removing print from glass bottles.

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I have several tiny glass bottles and would like to remove the printing
from the front and back of these bottles, is this possible, if so how?

TIA

Marie


Re: removing print from glass bottles.

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It all depends on what the commercial companies used .

to try things that will not harm the glass, assuming you have none to "risk
for experimentation" .

Put one in a container of Muriatic Acid, that will eat a great many enamels,
both fired on low temp stuff and epoxy type cold paint, sometimes used to
decorate commercially.  You can try low heat, but go slow and stop at around
1000 F.

I would start with the acid, and be that it does a pretty good job.



Re: removing print from glass bottles.
I regularly fuse "painted" glass bottles, like soda bottles at 1500F.  I
don't think 900-1000 is going to touch it.  No experience with muriatic
acid, but you can get it at grocery stores as pool shock - handle with lots
of care and ventilation.

--
Mike Firth
   Furnace Glassblowing Website
We've slightly trimmed the long signature. Click to see the full one.
Re: removing print from glass bottles.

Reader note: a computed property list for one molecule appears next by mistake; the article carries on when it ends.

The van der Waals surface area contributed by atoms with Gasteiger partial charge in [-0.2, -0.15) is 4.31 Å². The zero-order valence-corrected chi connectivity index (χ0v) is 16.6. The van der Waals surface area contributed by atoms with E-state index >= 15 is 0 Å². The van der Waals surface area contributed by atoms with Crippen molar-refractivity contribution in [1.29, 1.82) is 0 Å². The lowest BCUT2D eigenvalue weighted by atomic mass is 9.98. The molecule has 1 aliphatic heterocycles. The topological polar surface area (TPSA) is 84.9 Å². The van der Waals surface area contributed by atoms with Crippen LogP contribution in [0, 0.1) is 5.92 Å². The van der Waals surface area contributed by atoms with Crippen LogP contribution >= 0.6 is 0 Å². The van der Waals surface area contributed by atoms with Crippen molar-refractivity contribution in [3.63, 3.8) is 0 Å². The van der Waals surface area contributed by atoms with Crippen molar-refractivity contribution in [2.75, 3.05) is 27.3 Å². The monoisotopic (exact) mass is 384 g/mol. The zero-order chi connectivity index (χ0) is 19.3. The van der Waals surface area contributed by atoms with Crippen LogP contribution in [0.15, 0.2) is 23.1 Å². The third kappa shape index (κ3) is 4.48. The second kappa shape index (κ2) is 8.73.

What are you fusing soda bottles "to"?   Don't you run into a compatibility
problem?  Or did you mean you were slumping the bottles?

I wonder if CLR or a similar product would attack the "paint"?

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lots



Re: removing print from glass bottles.
Moonraker wrote:
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I tack fused a mass of Skye vodka bottles together once. I still have
it. Couldn't convince the Mormons that it was a great suncatcher.

The paint on some beer bottles will withstand the heat of a glory hole.

Jack

Re: removing print from glass bottles.
 I was taking apart the bottles by cutting with a glass cutter and/or
partially shattering and assembling the pieces either on a kiln shelf or in
thin clay bowl molds painted with kiln wash from Paragon or both and fusing
to a firm tack, which also sagged when in the bowls.
http://users.ticnet.com/mikefirth/warmglas.htm#FUSEDBOTTLE I have also
preheated the bottles to about 1000F and picked them up with a pipe with a
rim of matching glass and reshaped them in a glory hole.  The "paint" is an
enamel that is normally "silk" screened through a metal screen mask at about
800F and fired on the newly made bottle as it goes the lehr, reheated to
about 1100F (briefly then annealed down.)

--
Mike Firth
   Furnace Glassblowing Website
We've slightly trimmed the long signature. Click to see the full one.

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